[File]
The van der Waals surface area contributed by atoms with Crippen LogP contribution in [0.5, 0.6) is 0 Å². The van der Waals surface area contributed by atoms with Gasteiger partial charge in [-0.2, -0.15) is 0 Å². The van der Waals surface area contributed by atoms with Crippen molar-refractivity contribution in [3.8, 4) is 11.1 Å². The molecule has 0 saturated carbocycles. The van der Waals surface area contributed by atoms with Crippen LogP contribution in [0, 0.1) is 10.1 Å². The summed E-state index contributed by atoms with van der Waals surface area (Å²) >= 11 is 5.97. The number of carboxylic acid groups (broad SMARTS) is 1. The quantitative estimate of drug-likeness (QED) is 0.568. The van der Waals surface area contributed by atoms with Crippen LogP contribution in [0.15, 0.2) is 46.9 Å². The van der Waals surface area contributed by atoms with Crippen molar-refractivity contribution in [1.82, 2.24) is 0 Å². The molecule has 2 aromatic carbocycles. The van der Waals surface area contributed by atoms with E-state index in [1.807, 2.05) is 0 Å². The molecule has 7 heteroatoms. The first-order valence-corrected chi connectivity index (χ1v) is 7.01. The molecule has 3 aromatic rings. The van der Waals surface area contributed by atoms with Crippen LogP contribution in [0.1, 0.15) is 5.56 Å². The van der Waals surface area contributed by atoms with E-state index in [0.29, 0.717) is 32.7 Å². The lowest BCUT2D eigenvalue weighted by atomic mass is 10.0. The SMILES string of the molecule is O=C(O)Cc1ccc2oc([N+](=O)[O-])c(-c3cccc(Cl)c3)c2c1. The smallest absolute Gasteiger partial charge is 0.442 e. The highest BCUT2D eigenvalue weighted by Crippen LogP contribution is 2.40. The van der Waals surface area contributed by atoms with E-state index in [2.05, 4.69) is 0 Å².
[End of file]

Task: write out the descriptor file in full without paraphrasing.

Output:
The van der Waals surface area contributed by atoms with Crippen LogP contribution in [0.5, 0.6) is 0 Å². The van der Waals surface area contributed by atoms with Gasteiger partial charge in [-0.2, -0.15) is 0 Å². The van der Waals surface area contributed by atoms with Crippen molar-refractivity contribution in [3.8, 4) is 11.1 Å². The molecule has 0 saturated carbocycles. The van der Waals surface area contributed by atoms with Crippen LogP contribution in [0, 0.1) is 10.1 Å². The summed E-state index contributed by atoms with van der Waals surface area (Å²) >= 11 is 5.97. The number of carboxylic acid groups (broad SMARTS) is 1. The quantitative estimate of drug-likeness (QED) is 0.568. The van der Waals surface area contributed by atoms with Crippen LogP contribution in [0.15, 0.2) is 46.9 Å². The van der Waals surface area contributed by atoms with Crippen molar-refractivity contribution in [1.82, 2.24) is 0 Å². The molecule has 2 aromatic carbocycles. The van der Waals surface area contributed by atoms with E-state index in [1.807, 2.05) is 0 Å². The molecule has 7 heteroatoms. The first-order valence-corrected chi connectivity index (χ1v) is 7.01. The molecule has 3 aromatic rings. The van der Waals surface area contributed by atoms with Crippen LogP contribution in [0.1, 0.15) is 5.56 Å². The van der Waals surface area contributed by atoms with E-state index in [0.29, 0.717) is 32.7 Å². The lowest BCUT2D eigenvalue weighted by atomic mass is 10.0. The SMILES string of the molecule is O=C(O)Cc1ccc2oc([N+](=O)[O-])c(-c3cccc(Cl)c3)c2c1. The smallest absolute Gasteiger partial charge is 0.442 e. The highest BCUT2D eigenvalue weighted by Crippen LogP contribution is 2.40. The van der Waals surface area contributed by atoms with E-state index in [2.05, 4.69) is 0 Å².